If you have been anywhere near a relatively large city in the last few years, you have probably seen a new phenomenon taking hold. On every corner, you can now find several electric scooters ready for you to rent. These scooters from companies such as Bird and Lime now make up a big part of the “last mile” public transit in the areas they can be found. It’s rather amazing how fast these companies popped up and expanded throughout the country.
While many have found these to be a great addition to the transit options available to their respective cities, there has certainly been growing pains. The scooters are available to anyone without any training as to proper usage or etiquette leading to an uptick in pedestrian involved incidents. Local governments have been left scrambling to figure out how to best handle the scooters and whether or not to ban them entirely.
According to the U.S. Census Bureau the percentage of Americans living in urban areas jumped from 70% in 2000 to over 80% in 2010 and the number is expected to rise over the next several decades. As populations within urban areas grows, city planners have been struggling to figure out how to accommodate the rise in traffic brought on by this population growth. It may be hard to believe, but the issue is worse within the city centers of urban areas. For example, Salt Lake City, Utah grows to four times its full time population every day as commuters converge on the city center from the suburbs to work. What Salt Lake City is experiencing is not at all uncommon. With all these people coming to a relatively small area, there is a need to make sure that these people can be accomodated.
Light rail and bus networks have been expanded, but these options are not always convenient, leading commuters to choose to drive instead. This leads to expanded congestion and more emissions in the air. In that sense, the on demand scooters have been a major success. Commuters can now reach the area to which they are going much quicker without having to rely on a car. As more commuters rely on non-gasoline powered transport, this will lead to cleaner air which can be a huge health win in metropolitan areas.
Let’s not forget the real reason most people choose to use the scooters…They are fun. These little contraptions let you release your inner child for just a few minutes as you speed to and from work. But, it’s not all fun and games.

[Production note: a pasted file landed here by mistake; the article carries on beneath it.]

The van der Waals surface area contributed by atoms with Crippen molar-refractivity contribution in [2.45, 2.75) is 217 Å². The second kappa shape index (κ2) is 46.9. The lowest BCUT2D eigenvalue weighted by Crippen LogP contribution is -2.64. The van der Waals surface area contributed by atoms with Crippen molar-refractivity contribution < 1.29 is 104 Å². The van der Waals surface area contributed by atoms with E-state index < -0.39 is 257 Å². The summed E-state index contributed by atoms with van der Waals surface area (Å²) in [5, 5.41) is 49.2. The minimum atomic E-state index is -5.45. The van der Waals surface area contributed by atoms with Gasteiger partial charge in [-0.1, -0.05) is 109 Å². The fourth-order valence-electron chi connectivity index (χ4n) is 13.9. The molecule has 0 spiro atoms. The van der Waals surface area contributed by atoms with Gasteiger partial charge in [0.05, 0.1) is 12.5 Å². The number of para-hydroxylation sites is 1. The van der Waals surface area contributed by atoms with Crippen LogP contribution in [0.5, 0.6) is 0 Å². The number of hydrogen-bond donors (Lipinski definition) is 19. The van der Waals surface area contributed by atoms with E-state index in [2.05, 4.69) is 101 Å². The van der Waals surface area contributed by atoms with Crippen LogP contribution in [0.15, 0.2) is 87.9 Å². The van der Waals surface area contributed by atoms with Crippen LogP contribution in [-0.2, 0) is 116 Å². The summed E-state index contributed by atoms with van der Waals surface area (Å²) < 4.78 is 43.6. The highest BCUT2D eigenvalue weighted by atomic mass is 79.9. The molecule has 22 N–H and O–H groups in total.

With the rapid descent on city centers the scooters have had in the last two years, there has been a lot of issues that you may not think of when you first see the scooters.
It’s safe to say that they are pretty dangerous. When the electric scooters were introduced in Salt Lake City, in August of 2018, the University of Utah hospital reported a huge uptick in the number of injuries related to pedestrian travel (walking, bikes, and scooters). There was a 162% increase of those incidents over the same time period in the previous year. Troy Madsen, a doctor at the University of Utah Hospital said, “It’s worth noting that these were only emergency department visits. Patients with more minor injuries may have gone to an urgent care, and the patients we saw were probably those with more significant injuries who required a higher level of care in an emergency department.”
The jump may be unbelievable until you actually sat and watched the scooters in action. As they had appeared overnight and took the cities collective imagination by storm. All you needed to begin riding was a credit card and the company's app downloaded on your phone. Users travelled indiscriminately on sidewalks and streets, zipping between walkers and cars. Creating animus among the various groups. On instagram, profiles popped up created by scooter haters showing the destruction of scooters all over the world.
In Salt Lake City, this animosity lead city leaders to ban the scooters within a month until proper rules could be agreed upon. Ultimately, the city and the scooter companies agreed to a few rules and the scooters can now be found on every corner again. Users are now required to travel only on the streets, and avoid the sidewalks all together. When parked, the scooters are required to be placed in a way that does not impede pedestrians. These kind of issues with local governments are not limited to Utah, it seems everywhere that the scooters appeared, local governments took near immediate action.
Even with new regulations, the scooters are no safer for those riding them. While both Bird and Lime recommend that everyone wear a helmet, almost no one does. If they did, the CDC says almost half of those emergency room visits could be prevented if the users were using helmets.
Regardless of whether you are for or against the new rental scooter world we live in, one thing is clear. They aren’t going anywhere any time soon. So if you choose to ride a scooter as we do, make sure you follow the local regulations and the safety recommendations and enjoy. Whatever you do, please wear a helmet!
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